Pitting neighbors against one another isn’t always a bad thing...is it?
Hear the companion radio feature to this post on KQED’s The California Report.
“Keeping Up With the Joneses,” the 1920s-era comic strip that inspired the catch-phrase of the same name, is a classic reminder of the ridiculous lengths we sometimes go to just to impress our neighbors. The need to “keep up” has driven plenty of neighborhoods into frenzies of conspicuous consumption—fueling spending sprees on everything from pink socks and fur-lined miniskirts, to microwaves and McMansions. But can that same impulse really inspire a trend in “non-consumption?”
According to a growing body of research [PDF download] by environmental economists and behavioral psychologists, the answer is a resounding: Yes! Here are some of interesting nuggets to come out of that research. Continue reading
Being the true confessions of a solo driver in L.A.
Hear Krissy Clark’s companion radio feature from The California Report.
Afternoon rush hour with a mostly-empty HOV lane
I’m a Bay Area native who has about evenly divided my adult life between San Francisco and Los Angeles. So, I have a schizophrenic relationship to driving. Which is to say, I have the same kind of relationship that California as a whole has to driving.
Here’s what I’ve learned during my intra-state sojourns: my transportation habits have very little to do with how environmentally conscious I am as a person, and have a lot to do with parking spots.
When I lived in San Francisco, my daily life was 90% car-free. I owned a car but aside from moving it on street sweeping days (or trying to remember to), I barely thought about the thing unless I was leaving for a weekend trip. My bike, my feet, the bus, BART and the transbay ferries were my chariots. Some of it had to do with the city’s human-scaled streets and efficient public transit. But mostly, it was just too damn time-consuming–or expensive–to find a parking spot most of the places I wanted to go. I couldn’t be bothered to drive. Continue reading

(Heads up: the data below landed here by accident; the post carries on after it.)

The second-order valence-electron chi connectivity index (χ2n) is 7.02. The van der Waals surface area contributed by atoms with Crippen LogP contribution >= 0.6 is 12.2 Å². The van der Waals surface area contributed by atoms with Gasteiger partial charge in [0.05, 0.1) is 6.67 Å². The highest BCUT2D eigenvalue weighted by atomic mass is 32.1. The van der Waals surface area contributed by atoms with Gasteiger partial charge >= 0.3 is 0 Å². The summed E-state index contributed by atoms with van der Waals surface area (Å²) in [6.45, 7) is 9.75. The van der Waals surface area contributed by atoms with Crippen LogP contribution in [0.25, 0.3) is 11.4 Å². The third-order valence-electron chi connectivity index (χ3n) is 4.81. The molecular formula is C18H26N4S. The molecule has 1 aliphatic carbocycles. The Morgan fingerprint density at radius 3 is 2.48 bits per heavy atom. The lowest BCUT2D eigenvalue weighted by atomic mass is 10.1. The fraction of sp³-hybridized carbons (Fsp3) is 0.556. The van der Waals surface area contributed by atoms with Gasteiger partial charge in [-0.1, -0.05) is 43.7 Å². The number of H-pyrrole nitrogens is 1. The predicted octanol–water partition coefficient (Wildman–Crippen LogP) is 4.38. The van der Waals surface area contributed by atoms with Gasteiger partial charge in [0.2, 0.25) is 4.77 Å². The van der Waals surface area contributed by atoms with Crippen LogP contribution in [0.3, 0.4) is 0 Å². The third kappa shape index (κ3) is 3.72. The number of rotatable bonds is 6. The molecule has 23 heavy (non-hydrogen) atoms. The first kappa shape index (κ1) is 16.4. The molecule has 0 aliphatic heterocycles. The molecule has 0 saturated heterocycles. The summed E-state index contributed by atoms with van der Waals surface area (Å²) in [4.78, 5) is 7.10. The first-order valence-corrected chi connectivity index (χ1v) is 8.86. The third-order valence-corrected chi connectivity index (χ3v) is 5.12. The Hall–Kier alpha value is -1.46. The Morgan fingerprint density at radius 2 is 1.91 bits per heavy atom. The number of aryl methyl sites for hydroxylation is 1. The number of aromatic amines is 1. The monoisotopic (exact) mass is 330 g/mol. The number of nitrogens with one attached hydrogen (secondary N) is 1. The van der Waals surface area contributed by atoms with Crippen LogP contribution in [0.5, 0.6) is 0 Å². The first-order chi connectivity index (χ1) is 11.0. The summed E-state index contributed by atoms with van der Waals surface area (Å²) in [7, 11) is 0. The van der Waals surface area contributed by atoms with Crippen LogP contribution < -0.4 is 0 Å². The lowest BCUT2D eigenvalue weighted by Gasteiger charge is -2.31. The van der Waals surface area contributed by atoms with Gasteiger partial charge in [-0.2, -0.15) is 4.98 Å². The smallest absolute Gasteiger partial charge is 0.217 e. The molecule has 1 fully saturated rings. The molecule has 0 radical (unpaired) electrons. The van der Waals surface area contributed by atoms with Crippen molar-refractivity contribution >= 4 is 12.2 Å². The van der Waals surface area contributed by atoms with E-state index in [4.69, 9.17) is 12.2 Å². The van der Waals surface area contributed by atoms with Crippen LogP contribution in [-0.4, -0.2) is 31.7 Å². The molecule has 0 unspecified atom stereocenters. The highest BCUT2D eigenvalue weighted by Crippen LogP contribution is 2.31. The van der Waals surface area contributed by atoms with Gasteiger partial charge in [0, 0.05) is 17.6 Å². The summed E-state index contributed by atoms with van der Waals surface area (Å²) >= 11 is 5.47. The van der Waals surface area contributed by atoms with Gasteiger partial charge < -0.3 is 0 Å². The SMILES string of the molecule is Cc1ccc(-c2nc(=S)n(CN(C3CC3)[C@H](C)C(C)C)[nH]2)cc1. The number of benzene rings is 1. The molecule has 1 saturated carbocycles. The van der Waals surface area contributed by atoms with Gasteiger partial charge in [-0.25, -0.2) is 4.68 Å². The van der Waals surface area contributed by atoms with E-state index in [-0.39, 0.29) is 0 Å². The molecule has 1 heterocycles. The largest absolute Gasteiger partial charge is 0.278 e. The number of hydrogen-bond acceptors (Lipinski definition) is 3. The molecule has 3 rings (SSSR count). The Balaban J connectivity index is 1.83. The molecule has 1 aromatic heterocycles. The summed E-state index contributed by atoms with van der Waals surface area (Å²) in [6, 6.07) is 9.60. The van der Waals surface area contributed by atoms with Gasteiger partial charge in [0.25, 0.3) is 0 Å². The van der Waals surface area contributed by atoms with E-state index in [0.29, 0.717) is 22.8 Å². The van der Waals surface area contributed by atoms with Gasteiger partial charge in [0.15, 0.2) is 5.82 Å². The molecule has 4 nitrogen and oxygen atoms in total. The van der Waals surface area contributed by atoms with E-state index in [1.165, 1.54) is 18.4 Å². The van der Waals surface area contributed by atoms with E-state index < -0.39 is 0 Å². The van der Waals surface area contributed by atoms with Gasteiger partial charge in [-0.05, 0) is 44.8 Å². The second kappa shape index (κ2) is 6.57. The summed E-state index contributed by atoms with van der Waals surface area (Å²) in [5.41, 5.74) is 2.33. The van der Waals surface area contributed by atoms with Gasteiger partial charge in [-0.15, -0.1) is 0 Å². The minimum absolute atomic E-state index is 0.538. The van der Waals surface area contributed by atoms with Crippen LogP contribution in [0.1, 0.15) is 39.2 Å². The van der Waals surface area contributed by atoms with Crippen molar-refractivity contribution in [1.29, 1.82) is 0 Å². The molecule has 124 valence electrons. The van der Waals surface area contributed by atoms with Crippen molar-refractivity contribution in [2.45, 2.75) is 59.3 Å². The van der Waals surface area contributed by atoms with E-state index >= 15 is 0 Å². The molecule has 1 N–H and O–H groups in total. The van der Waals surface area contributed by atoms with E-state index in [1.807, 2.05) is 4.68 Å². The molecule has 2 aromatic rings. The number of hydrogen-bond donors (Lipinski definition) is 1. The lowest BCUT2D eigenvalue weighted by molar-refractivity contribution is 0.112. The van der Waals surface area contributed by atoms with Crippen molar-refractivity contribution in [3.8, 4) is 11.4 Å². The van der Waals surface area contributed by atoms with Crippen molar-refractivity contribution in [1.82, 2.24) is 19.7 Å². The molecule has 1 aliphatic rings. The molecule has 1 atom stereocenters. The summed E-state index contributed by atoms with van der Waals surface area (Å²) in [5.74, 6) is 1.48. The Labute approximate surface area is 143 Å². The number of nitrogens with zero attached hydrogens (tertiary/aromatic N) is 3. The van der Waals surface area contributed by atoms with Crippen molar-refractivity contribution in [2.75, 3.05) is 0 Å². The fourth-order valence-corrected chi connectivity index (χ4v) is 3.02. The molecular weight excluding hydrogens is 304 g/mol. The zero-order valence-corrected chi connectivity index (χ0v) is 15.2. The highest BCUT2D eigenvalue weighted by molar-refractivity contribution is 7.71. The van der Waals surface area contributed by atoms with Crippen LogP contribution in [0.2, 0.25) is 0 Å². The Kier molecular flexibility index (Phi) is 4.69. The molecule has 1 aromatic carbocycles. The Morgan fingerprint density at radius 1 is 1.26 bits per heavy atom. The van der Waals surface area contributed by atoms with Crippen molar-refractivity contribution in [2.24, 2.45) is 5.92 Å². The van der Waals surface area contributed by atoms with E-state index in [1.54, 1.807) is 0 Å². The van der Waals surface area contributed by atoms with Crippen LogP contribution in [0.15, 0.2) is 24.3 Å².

Peter Osterkamp hopes his generation of farmers isn't the last in the Imperial Valley. (Photo: Krissy Clark)
Clichés about water in California can seem more abundant than the water itself these days. But that doesn’t make the clichés any less true.
There’s that Mark Twain saw about how “whiskey is for drinkin’ and water is for fightin’,” and the line about how water flows uphill toward money. And then there’s the time Twain fell into a California river and “came out all dusty.”
All those quips seemed fairly dead-on when I was down in the desert of southeastern California recently. I was reporting for two radio stories on how Imperial Valley farmers are facing the double wallop of an eleven-year drought (and counting) in the Colorado River basin, and the expected effects of climate change. Recent models suggest that Lake Mead — the giant reservoir that stores Colorado River water for Imperial farmers and much of the Southwest — has a 50% chance of drying up in the next 50 years. Talk about dusty. And because the Colorado is so over-allocated already, no water is left by the time the river reaches — make that attempts to reach — the Colorado delta in Mexico. More dust. Continue reading